This is will be my very first post on Dev.to.
While it's really nice to be here, I believe it will be nicer if I could just add some value by pouring my hearts out about certain tips I think can help boost developer productivity.
I will be emphasizing on time management and staying in ones comfort zone long enough to leap out of it.
Here they come!
Some of us already know this. For those that I have not observed, take note. It will be nice to just invest in a fast transportation system, live close to work or above all, work remote or half-remote than waste endless hours on the road when you could be working on something. That way, we might just be able to save some extra hours for self development each week.
While commuting could help stretch the bones, loosen some body bolts and improve cardio efficiency, there are times when it just messes things up with the stress and eventual fatigue that can come from being stuck in traffic. I try to reduce commuting as much as I can , most especially when I am in a busy city. I expect every developer to think of a way to deal with this.
There is a reason why some people chose to "Just do it" rather than over-plan a project or an idea until "they the idea fades out of possible execution". This is what happens when we over-think things through it. If you want to be really productive as a developer (or as anything else), it is just better to type away on a side project rather than just over-plan it before you put your hands to the keyboard. When you discover that the planning process is taking too long, I suggest you "just do it". While it is good to make a piece of software as performant as possible. I believe it is better to have an imperfect project than have none because an imperfect project can be improved. While this is a good tip, I only apply it to my side projects. Production Codes are a different ball game entirely.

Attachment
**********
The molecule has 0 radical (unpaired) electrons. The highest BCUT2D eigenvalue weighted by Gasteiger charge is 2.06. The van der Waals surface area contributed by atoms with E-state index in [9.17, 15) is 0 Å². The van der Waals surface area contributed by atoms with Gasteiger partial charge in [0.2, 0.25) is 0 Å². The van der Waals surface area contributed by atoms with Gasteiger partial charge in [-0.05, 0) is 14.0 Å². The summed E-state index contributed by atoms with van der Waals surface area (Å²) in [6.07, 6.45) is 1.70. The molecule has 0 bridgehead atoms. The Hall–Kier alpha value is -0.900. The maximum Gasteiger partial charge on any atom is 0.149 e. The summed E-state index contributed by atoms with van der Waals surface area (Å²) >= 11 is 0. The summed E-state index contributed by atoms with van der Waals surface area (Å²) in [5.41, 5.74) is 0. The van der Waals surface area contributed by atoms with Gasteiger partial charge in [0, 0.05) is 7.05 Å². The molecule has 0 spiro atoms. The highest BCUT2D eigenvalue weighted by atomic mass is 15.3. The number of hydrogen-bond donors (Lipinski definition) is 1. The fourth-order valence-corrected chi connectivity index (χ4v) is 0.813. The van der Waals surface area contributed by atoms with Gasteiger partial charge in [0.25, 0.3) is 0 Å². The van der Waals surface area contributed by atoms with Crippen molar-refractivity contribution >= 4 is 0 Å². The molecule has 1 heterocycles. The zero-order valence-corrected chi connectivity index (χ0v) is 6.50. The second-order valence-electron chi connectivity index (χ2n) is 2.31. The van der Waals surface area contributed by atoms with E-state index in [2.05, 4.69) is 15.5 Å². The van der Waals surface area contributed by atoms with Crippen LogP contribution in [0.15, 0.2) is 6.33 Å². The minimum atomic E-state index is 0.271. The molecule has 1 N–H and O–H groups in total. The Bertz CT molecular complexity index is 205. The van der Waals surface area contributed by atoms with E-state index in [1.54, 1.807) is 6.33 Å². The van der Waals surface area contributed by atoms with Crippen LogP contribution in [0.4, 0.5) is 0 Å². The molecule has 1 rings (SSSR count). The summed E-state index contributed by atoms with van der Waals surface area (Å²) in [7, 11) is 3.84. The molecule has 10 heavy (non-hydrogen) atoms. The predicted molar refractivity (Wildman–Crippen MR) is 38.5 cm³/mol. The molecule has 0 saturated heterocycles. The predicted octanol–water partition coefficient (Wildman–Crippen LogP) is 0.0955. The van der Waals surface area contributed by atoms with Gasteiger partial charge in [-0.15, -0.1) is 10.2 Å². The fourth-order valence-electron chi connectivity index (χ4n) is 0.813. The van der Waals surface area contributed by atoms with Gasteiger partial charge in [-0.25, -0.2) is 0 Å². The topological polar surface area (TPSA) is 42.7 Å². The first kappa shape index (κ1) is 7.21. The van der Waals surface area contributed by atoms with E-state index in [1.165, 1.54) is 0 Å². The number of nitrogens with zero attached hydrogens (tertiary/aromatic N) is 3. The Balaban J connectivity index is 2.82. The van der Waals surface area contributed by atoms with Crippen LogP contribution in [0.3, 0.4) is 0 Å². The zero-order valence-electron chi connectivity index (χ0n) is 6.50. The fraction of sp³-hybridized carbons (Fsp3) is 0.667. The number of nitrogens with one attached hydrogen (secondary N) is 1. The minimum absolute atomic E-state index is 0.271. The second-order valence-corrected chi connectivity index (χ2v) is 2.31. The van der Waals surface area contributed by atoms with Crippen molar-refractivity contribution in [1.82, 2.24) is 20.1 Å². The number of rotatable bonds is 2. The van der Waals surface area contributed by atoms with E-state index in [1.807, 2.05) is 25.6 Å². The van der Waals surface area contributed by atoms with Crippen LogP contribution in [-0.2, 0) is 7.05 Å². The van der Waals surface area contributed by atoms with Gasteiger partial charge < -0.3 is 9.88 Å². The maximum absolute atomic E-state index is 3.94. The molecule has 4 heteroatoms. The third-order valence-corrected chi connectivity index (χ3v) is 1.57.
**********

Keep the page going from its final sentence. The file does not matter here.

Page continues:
Just because your project is better coded in another language does not make it impossible in your present skill set, at least not all the time. If this is the case for you, would it not be nice to at least have a portfolio with projects than have none or one with scanty projects because you want to build the most performant code ever. If you have the time to learn something new, fine!, go ahead but if you don't , I suggest you use your present skills , learn later when the time is there and then come back to improve whatever you have done.
Thanks for reading it all. I hope someone found these tips useful.